Our Dedication to Mental Health
By John M. Grohol, Psy.D., Psych Central’s founder & CEO.
In 1990, I started my first year in graduate school studing clinical psychology in Florida. Within a few months of moving to South Florida, tragic news followed — my childhood best friend, Robby, had committed suicide. I was devastated. So was his entire family, especially his mom.
After coming home to Delaware to attend the funeral, I found myself lost in grief and depression. The loss seemed so senseless. He had suffocated himself in his car, parked in a farm field in the Pennsylvania Dutch countryside. He made this decision because of a serious relationship that had ended. Robby and I had been friends since we were 3 years old.
Like almost anyone who’s ever lost someone to suicide, I thought to myself, “If only I was here… I could’ve prevented this tragic and unnecessary death. We were best friends… I would’ve known.”
I traveled back to Florida and continued my psychology studies, and learned how common suicide was, especially amongst teens and young adults such as my friend. I was resolved to change how people learn about mental health issues such as suicide and depression, and find a way to reduce the stigma associated with these disorders.
In 1991, I took my first and only course about the Internet. While I had run bulletin board systems in high school and college, and was on Compuserve and Prodigy, this was my first real exposure to the raw Internet. And raw it was — unadulterated and difficult-to-find content and resources. The web was still years away, so most communication was done on email lists and Usenet newsgroups.
It was also in 1991 that I discovered alt.support.depression, a self-help support group (on Usenet) for people suffering from depression. And then I knew: this was it — the Internet. This was how people could help themselves and learn more about mental health concerns such as suicide and depression. Empower people to become experts in their own self-care through information and mutual self-help support. Most mental health care is done without a professional’s help or intervention, because most people never seek formal treatment for a mental health concern. So why not reach people where they are, with the information and resources that could help them most?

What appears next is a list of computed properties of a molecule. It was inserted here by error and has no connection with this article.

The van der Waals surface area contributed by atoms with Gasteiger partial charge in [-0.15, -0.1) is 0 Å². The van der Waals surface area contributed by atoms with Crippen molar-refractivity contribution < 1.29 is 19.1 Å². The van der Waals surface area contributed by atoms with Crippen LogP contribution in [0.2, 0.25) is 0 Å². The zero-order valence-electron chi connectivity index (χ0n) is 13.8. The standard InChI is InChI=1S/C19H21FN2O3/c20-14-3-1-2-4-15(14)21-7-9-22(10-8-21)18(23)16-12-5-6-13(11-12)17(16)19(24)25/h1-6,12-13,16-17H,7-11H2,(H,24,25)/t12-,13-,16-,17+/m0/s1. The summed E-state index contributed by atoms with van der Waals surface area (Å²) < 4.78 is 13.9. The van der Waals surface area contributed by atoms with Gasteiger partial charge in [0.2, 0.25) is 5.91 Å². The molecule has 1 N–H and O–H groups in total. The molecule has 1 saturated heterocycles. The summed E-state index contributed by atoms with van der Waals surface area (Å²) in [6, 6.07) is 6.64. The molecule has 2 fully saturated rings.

That’s how my own personal journey dedicated to helping reduce the stigma associated with mental health concerns and reach out to those who were in emotional need began. I started indexing the online support groups I could find back then (dozens), and regularly published that index on the Internet. I updated and maintained the list for 4 years, and then transferred it to the Web in 1995. These original efforts were the foundation for Psych Central.
I’ve been publishing this kind of helpful information and resources online in order to prevent more tragedies like the one Robby’s family suffered.1
Psych Central’s homepage over the years.
I’ve always believed in doing things for yourself, and Psych Central is a reflection of that philosophy. We’ve grown the site completely organically, through word-of-mouth, a lot of hard work, and countless long days. We have touched the lives of hundreds of millions of people who have visited our site since we first went online. We now reach millions of people each and every month from over 134 countries around the world.
Every week, we receive emails from people who’s lives we have influenced and, in some cases, saved. This is the mission and heart of what we do here at Psych Central. And this is why we come to work each and every day.
In 2009, we officially incorporated our nonprofit work into the Psych Central Community Connection, a 501(c)3 public charity that provides micro-grants to individuals of the Psych Central community in immediate need.
Thank you for finding us. And thank you for helping to spread the word and reduce the stigma associated with mental health concerns.
If you’d like, you’re welcomed to view a short, 3-minute music photo slideshow that illustrates some fond moments of my life with Robby.
- His mother died 2 years later from a broken heart. . [↩]
Last reviewed: By Psych Central Staff on 7 Jun 2016